Could peri-urban advocacy pave the way for peri-regional recognition?

The needs of Yarra Ranges townships differ greatly from one another, with townships like Warburton more regional in nature. Picture: ON FILE

By Callum Ludwig

The push for the Yarra Ranges to be considered peri-regional to reflect the varied needs and lifestyles of the region continues.

Peri-regional is a term not yet recognised by the State or Federal Government, despite the recognition of peri-urban status, following the advocacy of the Peri-Urban Group of Councils (PUCV) and similar groups in states around the country.

Newly-appointed Chair of the PUCV and East Ward Councillor at Baw Baw Shire Michael Leaney said an invitation had been extended to Yarra Ranges Council to join the group.

“We need to get a definitive answer as to what peri-urban is so when you look at the Yarra Ranges as an example, Lilydale and Chirnside Park are not peri-urban, they’re basically suburban Melbourne,” he said.

“But when you go to Healesville or Warburton, they’ve got different needs and they’ve got to have different funding streams, you can’t apply what applies in Chirnside Park to what’s going to work in Warburton.”

Yarra Ranges Council confirmed that they were offered the opportunity to join the PUCV in 2023 but politely declined.

Yarra Ranges Council Mayor Sophie Todorov said councils under both terms share similar characteristics and can be eligible for similar funding opportunities.

“The PUCV Group is made up of Councils classified as regional under the Local Government Act – typically characterised as growth Councils or having areas of growth, such as regional cities,” she said.

“Peri-regional Councils are, meanwhile, on the urban fringe, classified as metropolitan but have regional characteristics that are intentionally and strategically being retained. For example, slower population growth, high conservation value areas like Green Wedge, agriculture and tourism industries,”

“However, peri-regional is not a recognised term by the State Government, and more used to describe the balance of our formal definition as a metropolitan Council, alongside our regional characteristics.”

Mornington Peninsula Shire has joined the Yarra Ranges in pushing for the recognition of peri-regional status, sharing similarly large contrast between townships, such as between the increasingly residential Mornington suburb and a town like Red Hill, where viticulture and agricultural ventures dominate the landscape.

Both councils are also part of the Interface Councils group of ten local councils in outer metropolitan Melbourne that form a ’ring’ around the more inner suburban or metro areas.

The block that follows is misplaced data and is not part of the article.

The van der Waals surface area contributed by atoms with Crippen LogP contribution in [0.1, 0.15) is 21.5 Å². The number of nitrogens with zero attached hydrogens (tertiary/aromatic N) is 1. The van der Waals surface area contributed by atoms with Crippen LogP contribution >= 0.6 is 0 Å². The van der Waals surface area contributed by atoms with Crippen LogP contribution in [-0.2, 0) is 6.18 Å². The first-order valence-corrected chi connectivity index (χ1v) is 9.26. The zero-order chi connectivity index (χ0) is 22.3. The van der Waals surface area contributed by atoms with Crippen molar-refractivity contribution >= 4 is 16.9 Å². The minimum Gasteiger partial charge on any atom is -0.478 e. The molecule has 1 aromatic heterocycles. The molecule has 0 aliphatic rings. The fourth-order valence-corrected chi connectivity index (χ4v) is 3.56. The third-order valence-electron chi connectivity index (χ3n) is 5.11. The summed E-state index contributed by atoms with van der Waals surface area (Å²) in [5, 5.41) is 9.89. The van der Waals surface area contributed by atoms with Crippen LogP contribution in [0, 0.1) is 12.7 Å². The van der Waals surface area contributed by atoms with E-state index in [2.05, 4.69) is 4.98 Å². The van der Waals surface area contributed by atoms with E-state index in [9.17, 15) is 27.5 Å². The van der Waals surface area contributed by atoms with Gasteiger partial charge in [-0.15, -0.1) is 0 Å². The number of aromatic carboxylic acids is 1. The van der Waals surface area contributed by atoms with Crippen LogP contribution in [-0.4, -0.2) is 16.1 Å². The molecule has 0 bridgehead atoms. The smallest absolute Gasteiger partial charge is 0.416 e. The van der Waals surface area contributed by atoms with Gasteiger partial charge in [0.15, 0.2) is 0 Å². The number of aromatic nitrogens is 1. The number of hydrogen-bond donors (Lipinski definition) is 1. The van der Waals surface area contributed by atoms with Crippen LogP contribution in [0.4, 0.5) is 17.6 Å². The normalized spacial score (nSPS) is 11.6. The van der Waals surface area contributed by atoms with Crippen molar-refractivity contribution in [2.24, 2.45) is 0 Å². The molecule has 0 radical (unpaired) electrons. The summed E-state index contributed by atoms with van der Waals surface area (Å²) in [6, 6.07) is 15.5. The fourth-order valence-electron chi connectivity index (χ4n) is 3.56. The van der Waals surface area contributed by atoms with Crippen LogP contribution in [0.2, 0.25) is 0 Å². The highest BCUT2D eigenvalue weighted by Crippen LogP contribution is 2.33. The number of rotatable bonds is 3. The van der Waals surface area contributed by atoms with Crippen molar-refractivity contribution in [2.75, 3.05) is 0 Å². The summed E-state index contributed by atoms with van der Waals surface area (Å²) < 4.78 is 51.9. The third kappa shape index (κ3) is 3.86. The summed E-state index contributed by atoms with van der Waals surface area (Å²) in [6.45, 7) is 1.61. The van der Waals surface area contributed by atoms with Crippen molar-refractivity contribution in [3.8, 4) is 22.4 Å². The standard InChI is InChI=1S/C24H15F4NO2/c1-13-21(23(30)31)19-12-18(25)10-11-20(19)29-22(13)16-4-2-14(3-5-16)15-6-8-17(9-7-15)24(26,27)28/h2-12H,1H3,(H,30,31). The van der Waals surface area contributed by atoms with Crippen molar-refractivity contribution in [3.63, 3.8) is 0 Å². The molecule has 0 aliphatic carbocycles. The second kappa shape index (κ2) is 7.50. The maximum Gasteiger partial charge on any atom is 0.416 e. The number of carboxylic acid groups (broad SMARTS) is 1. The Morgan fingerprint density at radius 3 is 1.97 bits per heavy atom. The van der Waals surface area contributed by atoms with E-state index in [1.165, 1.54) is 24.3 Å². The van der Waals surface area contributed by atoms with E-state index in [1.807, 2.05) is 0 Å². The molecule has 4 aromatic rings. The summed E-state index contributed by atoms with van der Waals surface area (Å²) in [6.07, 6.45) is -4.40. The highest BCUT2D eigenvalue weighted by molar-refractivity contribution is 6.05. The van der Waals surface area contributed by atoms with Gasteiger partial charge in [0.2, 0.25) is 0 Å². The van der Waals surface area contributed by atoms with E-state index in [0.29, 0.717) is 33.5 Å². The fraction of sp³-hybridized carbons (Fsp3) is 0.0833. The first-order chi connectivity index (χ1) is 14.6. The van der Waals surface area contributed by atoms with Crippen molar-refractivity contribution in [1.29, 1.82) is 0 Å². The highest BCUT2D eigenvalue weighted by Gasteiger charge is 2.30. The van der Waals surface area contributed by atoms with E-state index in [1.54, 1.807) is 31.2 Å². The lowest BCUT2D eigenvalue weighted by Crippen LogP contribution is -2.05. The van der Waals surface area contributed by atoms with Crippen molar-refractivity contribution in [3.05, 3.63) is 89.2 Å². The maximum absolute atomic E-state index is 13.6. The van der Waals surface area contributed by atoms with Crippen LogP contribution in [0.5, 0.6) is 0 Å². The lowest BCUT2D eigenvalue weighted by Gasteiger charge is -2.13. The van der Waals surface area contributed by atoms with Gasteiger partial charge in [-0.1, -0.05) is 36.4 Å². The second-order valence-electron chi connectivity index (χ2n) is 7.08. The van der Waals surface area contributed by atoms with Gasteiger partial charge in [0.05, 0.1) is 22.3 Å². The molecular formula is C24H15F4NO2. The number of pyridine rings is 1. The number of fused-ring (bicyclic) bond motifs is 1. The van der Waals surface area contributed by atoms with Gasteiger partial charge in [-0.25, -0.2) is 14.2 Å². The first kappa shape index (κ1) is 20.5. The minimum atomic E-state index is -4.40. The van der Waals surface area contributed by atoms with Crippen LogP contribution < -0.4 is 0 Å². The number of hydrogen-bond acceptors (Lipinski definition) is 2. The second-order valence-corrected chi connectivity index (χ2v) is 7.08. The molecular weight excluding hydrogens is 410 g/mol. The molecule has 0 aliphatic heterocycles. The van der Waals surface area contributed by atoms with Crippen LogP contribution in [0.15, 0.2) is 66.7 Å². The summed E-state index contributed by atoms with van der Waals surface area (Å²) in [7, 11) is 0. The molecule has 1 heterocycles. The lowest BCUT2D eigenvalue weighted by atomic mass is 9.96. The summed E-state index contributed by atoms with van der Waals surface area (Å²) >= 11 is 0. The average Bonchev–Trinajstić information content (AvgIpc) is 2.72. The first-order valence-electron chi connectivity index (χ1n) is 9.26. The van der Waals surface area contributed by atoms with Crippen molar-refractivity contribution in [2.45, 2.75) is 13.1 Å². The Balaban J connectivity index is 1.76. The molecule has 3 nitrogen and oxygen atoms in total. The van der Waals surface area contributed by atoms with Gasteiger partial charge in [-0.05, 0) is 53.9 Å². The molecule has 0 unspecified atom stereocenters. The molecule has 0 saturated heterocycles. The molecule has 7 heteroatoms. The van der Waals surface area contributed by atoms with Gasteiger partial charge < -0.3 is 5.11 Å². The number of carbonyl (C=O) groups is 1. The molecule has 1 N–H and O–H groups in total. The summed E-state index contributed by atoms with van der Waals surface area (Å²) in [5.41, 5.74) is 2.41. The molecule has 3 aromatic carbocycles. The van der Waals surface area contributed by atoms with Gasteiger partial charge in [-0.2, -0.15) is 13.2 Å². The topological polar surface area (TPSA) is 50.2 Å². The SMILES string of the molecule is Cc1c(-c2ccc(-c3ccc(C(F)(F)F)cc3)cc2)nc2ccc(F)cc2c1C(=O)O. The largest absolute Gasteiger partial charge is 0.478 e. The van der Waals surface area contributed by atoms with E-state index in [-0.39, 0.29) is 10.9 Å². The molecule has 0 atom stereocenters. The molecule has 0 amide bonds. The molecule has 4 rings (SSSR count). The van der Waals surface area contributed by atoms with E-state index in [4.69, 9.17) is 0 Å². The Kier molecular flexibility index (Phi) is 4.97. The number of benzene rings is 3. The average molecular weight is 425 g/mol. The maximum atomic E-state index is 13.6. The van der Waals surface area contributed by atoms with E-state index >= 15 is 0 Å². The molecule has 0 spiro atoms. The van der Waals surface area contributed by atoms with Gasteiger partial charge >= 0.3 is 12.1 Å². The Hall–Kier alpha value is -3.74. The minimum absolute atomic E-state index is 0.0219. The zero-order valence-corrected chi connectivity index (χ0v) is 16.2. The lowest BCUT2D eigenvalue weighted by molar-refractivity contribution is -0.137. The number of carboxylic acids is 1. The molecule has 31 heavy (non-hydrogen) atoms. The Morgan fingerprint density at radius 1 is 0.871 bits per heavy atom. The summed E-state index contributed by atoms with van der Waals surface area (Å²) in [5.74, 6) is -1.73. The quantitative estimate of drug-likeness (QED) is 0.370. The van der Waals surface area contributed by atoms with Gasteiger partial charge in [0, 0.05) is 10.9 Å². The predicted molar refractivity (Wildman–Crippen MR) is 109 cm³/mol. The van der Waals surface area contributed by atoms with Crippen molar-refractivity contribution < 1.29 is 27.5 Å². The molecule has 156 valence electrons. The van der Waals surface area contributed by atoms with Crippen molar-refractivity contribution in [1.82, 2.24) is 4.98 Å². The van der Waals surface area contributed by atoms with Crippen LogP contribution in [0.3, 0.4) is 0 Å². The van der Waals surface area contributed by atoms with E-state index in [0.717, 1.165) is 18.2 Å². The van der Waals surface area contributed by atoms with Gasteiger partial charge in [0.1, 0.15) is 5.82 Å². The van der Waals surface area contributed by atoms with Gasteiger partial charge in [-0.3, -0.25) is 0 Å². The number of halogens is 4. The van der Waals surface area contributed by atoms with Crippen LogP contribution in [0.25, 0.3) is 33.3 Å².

Mr Leaney said between these councils around the outer ring of Melbourne, quite often there are existing towns and communities that are seeing huge growth pour into them and are having to be retrofitted to accommodate it.

“It’s not like those areas where they just have bare paddocks and they build a whole entirely new community, these are existing locations that are developed and have very strong farming communities in these areas and people want to maintain their right to farm,” he said.

“It’s part of the reason why people find these communities highly desirable is because they want that mix of the lifestyle and the environment but we’ve got to be very careful that we don’t kill the golden goose,”

“We’ve got a very challenging line to go down to make sure that we maintain our character and we maintain the look and feel of our communities yet cope with the growth that is happening and will happen into the future.”

The PUCV consists of the Bass Coast Shire Council, Baw Baw Shire Council, Golden Plains Shire Council, Moorabool Shire Council and the Surf Coast Shire Council.

Mr Leaney said the PUCV have regular delegations to Canberra and Spring Street to advocate to the Federal and State governments.

“One of the things that we’re talking to the politicians in Canberra about next week is the development of what we’re calling a Per-Urban Future Fund, because both the Federal and State governments have come out with these big housing statements, which is great, but we need to have the enabling infrastructure on the ground to make it happen,” he said.

“We’ve been saying that there needs to be money put into the gaps that already exist, by the state and feds, because there’s no point in saying we need to build more houses if we don’t have any money to build the childcare centres or schools.”

The PUCV has prioritised Transport and Digital Connectivity, Planning and Land Activation, Local Liveability Infrastructure and Tourism Infrastructure, with digital connectivity, public transport and tourism infrastructure in particular concerns that are shared in the Yarra Ranges.

Mr Leaney said he thinks that branching away from basing funding access on shire boundaries would be of benefit.

“A shire boundary holds almost no relevance to the communities within it, they do that for administrative ease,” he said.

“Federal and State government need to take a look at making zones and allow the maps to be a little bit more fluid as opposed to the hard and fast line of a council boundary that in Victoria’s case, was written up in the mid-1990s,”

“I think as an organisation we’ve been able to make some really strong strides in the last few years, especially in Canberra. It often feels like three steps forward, two and a half steps back but this is a long road and to get key policy or directional changes takes time.”